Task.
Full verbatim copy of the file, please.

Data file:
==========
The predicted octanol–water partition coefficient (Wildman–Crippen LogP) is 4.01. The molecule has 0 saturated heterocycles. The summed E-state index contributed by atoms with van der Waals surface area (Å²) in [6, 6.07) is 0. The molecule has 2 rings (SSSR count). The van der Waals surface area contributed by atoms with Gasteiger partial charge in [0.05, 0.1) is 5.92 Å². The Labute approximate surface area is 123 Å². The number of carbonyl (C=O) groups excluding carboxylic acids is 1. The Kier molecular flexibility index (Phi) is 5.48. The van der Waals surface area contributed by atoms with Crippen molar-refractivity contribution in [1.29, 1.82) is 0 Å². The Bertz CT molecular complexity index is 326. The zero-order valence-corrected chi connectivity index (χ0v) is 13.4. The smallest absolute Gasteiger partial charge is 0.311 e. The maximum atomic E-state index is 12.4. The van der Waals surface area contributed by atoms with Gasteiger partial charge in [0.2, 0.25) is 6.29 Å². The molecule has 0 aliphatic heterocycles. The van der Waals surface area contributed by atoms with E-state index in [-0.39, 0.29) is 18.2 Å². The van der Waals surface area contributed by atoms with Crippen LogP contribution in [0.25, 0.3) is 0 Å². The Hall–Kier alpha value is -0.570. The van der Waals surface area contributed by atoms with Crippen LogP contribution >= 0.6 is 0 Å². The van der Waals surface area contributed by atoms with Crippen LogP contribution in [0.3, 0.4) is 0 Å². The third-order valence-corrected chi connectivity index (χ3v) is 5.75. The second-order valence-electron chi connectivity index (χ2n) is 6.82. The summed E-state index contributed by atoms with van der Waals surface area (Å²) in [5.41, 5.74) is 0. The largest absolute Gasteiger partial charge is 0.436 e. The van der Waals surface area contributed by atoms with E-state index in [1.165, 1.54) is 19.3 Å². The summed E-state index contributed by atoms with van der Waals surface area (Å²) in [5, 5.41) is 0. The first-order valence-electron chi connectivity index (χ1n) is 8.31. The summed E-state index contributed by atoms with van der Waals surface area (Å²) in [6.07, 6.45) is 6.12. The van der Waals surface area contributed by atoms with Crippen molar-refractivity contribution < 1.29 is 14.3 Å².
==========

The predicted octanol–water partition coefficient (Wildman–Crippen LogP) is 4.01. The molecule has 0 saturated heterocycles. The summed E-state index contributed by atoms with van der Waals surface area (Å²) in [6, 6.07) is 0. The molecule has 2 rings (SSSR count). The van der Waals surface area contributed by atoms with Gasteiger partial charge in [0.05, 0.1) is 5.92 Å². The Labute approximate surface area is 123 Å². The number of carbonyl (C=O) groups excluding carboxylic acids is 1. The Kier molecular flexibility index (Phi) is 5.48. The van der Waals surface area contributed by atoms with Crippen molar-refractivity contribution in [1.29, 1.82) is 0 Å². The Bertz CT molecular complexity index is 326. The zero-order valence-corrected chi connectivity index (χ0v) is 13.4. The smallest absolute Gasteiger partial charge is 0.311 e. The maximum atomic E-state index is 12.4. The van der Waals surface area contributed by atoms with Gasteiger partial charge in [0.2, 0.25) is 6.29 Å². The molecule has 0 aliphatic heterocycles. The van der Waals surface area contributed by atoms with E-state index in [-0.39, 0.29) is 18.2 Å². The van der Waals surface area contributed by atoms with Crippen LogP contribution in [0.25, 0.3) is 0 Å². The Hall–Kier alpha value is -0.570. The van der Waals surface area contributed by atoms with Crippen LogP contribution >= 0.6 is 0 Å². The van der Waals surface area contributed by atoms with Crippen LogP contribution in [0.3, 0.4) is 0 Å². The third-order valence-corrected chi connectivity index (χ3v) is 5.75. The second-order valence-electron chi connectivity index (χ2n) is 6.82. The summed E-state index contributed by atoms with van der Waals surface area (Å²) in [5.41, 5.74) is 0. The largest absolute Gasteiger partial charge is 0.436 e. The van der Waals surface area contributed by atoms with E-state index in [1.165, 1.54) is 19.3 Å². The summed E-state index contributed by atoms with van der Waals surface area (Å²) in [5, 5.41) is 0. The first-order valence-electron chi connectivity index (χ1n) is 8.31. The summed E-state index contributed by atoms with van der Waals surface area (Å²) in [6.07, 6.45) is 6.12. The van der Waals surface area contributed by atoms with Crippen molar-refractivity contribution < 1.29 is 14.3 Å².